Primary and pharmaceutical care usage concurrent associations with a severe smoke episode and low ambient air pollution in early life

Myriam Ziou, Caroline X. Gao, Amanda J. Wheeler, Graeme R. Zosky, Nicola Stephens, Luke D. Knibbs, Grant J. Williamson, Shannon M. Melody, Alison J. Venn, Marita F. Dalton, Shyamali C. Dharmage, Fay H. Johnston

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BACKGROUND: Due to climate change, landscape fires account for an increasing proportion of air pollution emissions, and their impacts on primary and pharmaceutical care are little understood. OBJECTIVES: To evaluate associations between exposure in two early life periods to severe levels of PM2.5 from a mine fire, background PM2.5, and primary and pharmaceutical care. METHODS: We linked records of births, general practitioner (GP) presentations and prescription dispensing for children born in the Latrobe Valley, Australia, 2012–2014, where a severe mine fire occurred in February–March 2014 in an area with otherwise low levels of ambient PM2.5. We assigned modelled exposure estimates for fire-related (cumulative over the fire and peak 24-hour average) and annual ambient PM2.5 to residential address. Associations with GP presentations and dispensing of prescribed medications in the first two years of life (exposure in utero) and in the two years post-fire (exposure in infancy) were estimated using two-pollutant quasi-Poisson regression models. RESULTS: Exposure in utero to fire-related PM2.5 was associated with an increase in systemic steroid dispensing (Cumulative: IRR = 1.11, 95%CI = 1.00–1.24 per 240 μg/m3; Peak: IRR = 1.15, 95%CI = 1.00–1.32 per 45 μg/m3), while exposure in infancy was associated with antibiotic dispensing (Cumulative: IRR = 1.05, 95%CI = 1.00–1.09; Peak: IRR = 1.06, 95%CI = 1.00–1.12). Exposure in infancy to ambient PM2.5, despite relatively low levels from a global perspective (Median = 6.1 μg/m3), was associated with an increase in antibiotics (IRR = 1.10, 95%CI = 1.01–1.19 per 1.4 μg/m3) and in GP presentations (IRR = 1.05, 95%CI = 1.00–1.11), independently from exposure to the fire. We also observed differences in associations between sexes with GP presentations (stronger in girls) and steroid skin cream dispensing (stronger in boys). DISCUSSION: Severe medium-term concentrations of PM2.5 were linked with increased pharmaceutical treatment for infections, while chronic low levels were associated with increased prescriptions dispensed for infections and primary care usage. Our findings also indicated differences between sexes.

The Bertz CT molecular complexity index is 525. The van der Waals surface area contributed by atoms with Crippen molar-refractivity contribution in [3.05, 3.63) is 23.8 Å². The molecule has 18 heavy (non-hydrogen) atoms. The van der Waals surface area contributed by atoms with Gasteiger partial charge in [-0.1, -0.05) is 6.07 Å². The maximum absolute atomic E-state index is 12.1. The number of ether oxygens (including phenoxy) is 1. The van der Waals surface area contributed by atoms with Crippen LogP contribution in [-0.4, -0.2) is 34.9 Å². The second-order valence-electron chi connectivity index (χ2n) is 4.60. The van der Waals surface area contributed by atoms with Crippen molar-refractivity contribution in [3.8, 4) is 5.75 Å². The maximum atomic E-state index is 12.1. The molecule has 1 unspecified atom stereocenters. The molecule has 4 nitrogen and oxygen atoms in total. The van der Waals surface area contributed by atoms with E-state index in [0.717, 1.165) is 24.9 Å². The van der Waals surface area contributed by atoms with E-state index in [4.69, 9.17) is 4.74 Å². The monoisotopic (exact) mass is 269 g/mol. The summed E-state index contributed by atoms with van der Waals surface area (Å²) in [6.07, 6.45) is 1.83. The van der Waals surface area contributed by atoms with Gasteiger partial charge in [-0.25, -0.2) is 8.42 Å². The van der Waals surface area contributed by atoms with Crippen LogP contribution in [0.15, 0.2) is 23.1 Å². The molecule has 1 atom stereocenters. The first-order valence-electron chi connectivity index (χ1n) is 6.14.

Original languageEnglish
Article number163580
Number of pages10
JournalScience of the Total Environment
Publication statusPublished - 20 Jul 2023


  • Air pollution
  • Atopic dermatitis
  • Child health
  • Climate change
  • Infections
  • Pharmaceuticals

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